Poor Canada. Like any nation, we want to believe that we’re leaders on the world stage. When we manage to escape the usual trap of negative identity definition (i.e., we don’t know what we are, but we sure aren’t America . . .), we have relied on some pretty tired images to define ourselves. Lester Pearson came up with the idea of a UN peace-keeping force back in the 50s, so we define ourselves as a nation of peace-keepers. We have a lot of rocks and lakes and trees, which we quite enjoy, so we define ourselves as environmental leaders. If you look at the evidence, though, neither of these characterizations are exactly true in 2008.
Not only are these tired and not-so-true definitions becoming globally revealed as the empty shells they are, but by hanging onto them so strongly we are quickly moving to – horrors – global irrelevance. I was looking at international coverage of the G8 summit, which is currently taking place in Japan, and the pundits were weighing in on whether the G8 serves a useful function and, if it does, whether its membership should be amended. In the discussion about amendment, Canada was one of the main targets for questions about the relevance of the current membership. Canada has a smaller economy than Spain – why is one included and the other isn’t? Canada “brings nothing to the table,” and emerging super-powers like India, China, Brazil and South Africa have as much right to be there as we do, if not more. Apparently, PM Harper has been talking about the importance of the G8 as bringing together “the major advanced democratic nations of the world,” but it seems that fewer and fewer people are buying the benefit of these annual summits.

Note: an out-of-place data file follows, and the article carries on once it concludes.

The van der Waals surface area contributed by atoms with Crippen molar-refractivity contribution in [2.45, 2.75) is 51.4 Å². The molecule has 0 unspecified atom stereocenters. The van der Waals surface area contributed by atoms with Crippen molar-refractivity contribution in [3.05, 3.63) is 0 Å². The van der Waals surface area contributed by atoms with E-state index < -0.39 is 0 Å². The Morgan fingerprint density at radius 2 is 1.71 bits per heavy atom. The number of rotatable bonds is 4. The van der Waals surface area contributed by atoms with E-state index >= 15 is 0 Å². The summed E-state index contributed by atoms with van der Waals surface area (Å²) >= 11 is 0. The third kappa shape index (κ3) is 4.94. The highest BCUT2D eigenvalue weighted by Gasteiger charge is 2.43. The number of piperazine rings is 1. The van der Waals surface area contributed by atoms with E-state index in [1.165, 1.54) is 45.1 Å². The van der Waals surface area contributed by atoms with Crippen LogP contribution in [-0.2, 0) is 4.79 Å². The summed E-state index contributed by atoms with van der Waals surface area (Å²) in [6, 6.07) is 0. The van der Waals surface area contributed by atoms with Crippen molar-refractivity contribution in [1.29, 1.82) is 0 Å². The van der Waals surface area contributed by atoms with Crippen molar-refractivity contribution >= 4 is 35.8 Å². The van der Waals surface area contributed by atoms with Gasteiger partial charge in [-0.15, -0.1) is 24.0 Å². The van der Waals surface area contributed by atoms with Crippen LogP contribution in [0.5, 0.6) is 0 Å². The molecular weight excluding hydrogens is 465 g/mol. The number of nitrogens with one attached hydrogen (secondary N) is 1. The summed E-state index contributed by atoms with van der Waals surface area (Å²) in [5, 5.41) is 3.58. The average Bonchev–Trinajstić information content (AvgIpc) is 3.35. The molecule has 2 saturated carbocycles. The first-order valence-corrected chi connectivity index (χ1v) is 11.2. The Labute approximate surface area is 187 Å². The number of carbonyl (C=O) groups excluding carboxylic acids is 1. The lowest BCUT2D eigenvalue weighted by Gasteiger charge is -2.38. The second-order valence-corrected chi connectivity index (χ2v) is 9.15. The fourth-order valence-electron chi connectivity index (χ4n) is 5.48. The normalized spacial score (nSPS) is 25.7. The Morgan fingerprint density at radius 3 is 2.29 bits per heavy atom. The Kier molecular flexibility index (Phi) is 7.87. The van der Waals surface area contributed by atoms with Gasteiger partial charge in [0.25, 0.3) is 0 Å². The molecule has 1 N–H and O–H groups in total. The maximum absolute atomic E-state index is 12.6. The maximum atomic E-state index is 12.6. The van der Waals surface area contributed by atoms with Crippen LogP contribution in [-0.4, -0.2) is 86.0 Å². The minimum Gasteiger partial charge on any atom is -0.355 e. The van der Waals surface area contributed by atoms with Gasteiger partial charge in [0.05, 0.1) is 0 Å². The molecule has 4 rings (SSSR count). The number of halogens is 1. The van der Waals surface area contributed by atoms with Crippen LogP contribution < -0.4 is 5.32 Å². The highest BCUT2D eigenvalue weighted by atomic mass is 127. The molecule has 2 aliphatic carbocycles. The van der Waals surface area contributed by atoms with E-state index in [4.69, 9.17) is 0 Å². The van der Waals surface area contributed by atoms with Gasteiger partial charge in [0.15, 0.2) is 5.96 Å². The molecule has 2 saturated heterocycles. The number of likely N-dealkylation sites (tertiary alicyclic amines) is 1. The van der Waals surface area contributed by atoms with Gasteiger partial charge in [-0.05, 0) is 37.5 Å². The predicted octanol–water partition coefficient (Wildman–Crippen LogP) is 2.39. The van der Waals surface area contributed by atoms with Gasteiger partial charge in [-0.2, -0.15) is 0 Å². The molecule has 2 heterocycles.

It seems like it’s time for us to look long and hard at what we do, and how it’s perceived, if we really want to continue to be a “leader on the world stage” – or maybe we don’t, and we should just strive to be a middle power with the best domestic policy possible, in which case we are still going to have to take that good long look in the mirror, and figure out what facets of our identity actually stand up to scrutiny.